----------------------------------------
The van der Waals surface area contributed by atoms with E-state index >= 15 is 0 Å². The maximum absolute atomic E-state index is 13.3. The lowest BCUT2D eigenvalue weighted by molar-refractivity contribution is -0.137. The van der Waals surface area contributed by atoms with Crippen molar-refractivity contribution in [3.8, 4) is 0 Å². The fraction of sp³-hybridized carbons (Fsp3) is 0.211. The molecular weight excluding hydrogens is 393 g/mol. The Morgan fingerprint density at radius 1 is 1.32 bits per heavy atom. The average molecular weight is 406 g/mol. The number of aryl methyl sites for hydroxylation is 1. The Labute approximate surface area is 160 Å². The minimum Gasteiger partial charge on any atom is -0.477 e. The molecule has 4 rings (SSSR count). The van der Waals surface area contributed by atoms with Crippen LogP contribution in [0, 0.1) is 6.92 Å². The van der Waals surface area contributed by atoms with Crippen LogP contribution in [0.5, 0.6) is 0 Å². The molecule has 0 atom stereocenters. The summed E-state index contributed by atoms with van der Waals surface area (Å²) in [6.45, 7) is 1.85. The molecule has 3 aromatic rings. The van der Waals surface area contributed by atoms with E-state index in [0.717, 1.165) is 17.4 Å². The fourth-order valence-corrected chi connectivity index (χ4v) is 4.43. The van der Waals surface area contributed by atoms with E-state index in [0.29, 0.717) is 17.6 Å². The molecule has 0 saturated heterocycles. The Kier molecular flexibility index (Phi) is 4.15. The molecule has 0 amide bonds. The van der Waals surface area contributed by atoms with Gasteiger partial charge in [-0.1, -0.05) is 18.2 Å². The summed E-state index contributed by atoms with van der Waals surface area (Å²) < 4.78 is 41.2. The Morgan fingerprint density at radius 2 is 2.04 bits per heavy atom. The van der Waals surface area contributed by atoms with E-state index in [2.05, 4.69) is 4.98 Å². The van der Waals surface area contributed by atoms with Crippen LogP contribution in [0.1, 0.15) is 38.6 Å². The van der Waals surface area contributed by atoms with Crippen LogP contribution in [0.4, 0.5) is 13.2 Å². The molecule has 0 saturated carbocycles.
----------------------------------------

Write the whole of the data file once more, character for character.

The van der Waals surface area contributed by atoms with E-state index >= 15 is 0 Å². The maximum absolute atomic E-state index is 13.3. The lowest BCUT2D eigenvalue weighted by molar-refractivity contribution is -0.137. The van der Waals surface area contributed by atoms with Crippen molar-refractivity contribution in [3.8, 4) is 0 Å². The fraction of sp³-hybridized carbons (Fsp3) is 0.211. The molecular weight excluding hydrogens is 393 g/mol. The Morgan fingerprint density at radius 1 is 1.32 bits per heavy atom. The average molecular weight is 406 g/mol. The number of aryl methyl sites for hydroxylation is 1. The Labute approximate surface area is 160 Å². The minimum Gasteiger partial charge on any atom is -0.477 e. The molecule has 4 rings (SSSR count). The van der Waals surface area contributed by atoms with Crippen LogP contribution in [0, 0.1) is 6.92 Å². The van der Waals surface area contributed by atoms with Crippen LogP contribution in [0.5, 0.6) is 0 Å². The molecule has 0 atom stereocenters. The summed E-state index contributed by atoms with van der Waals surface area (Å²) in [6.45, 7) is 1.85. The molecule has 3 aromatic rings. The van der Waals surface area contributed by atoms with E-state index in [0.717, 1.165) is 17.4 Å². The fourth-order valence-corrected chi connectivity index (χ4v) is 4.43. The van der Waals surface area contributed by atoms with E-state index in [0.29, 0.717) is 17.6 Å². The molecule has 0 saturated heterocycles. The Kier molecular flexibility index (Phi) is 4.15. The molecule has 0 amide bonds. The van der Waals surface area contributed by atoms with Gasteiger partial charge in [-0.1, -0.05) is 18.2 Å². The summed E-state index contributed by atoms with van der Waals surface area (Å²) < 4.78 is 41.2. The Morgan fingerprint density at radius 2 is 2.04 bits per heavy atom. The van der Waals surface area contributed by atoms with E-state index in [2.05, 4.69) is 4.98 Å². The van der Waals surface area contributed by atoms with Crippen LogP contribution in [0.1, 0.15) is 38.6 Å². The van der Waals surface area contributed by atoms with Crippen LogP contribution in [0.4, 0.5) is 13.2 Å². The molecule has 0 saturated carbocycles.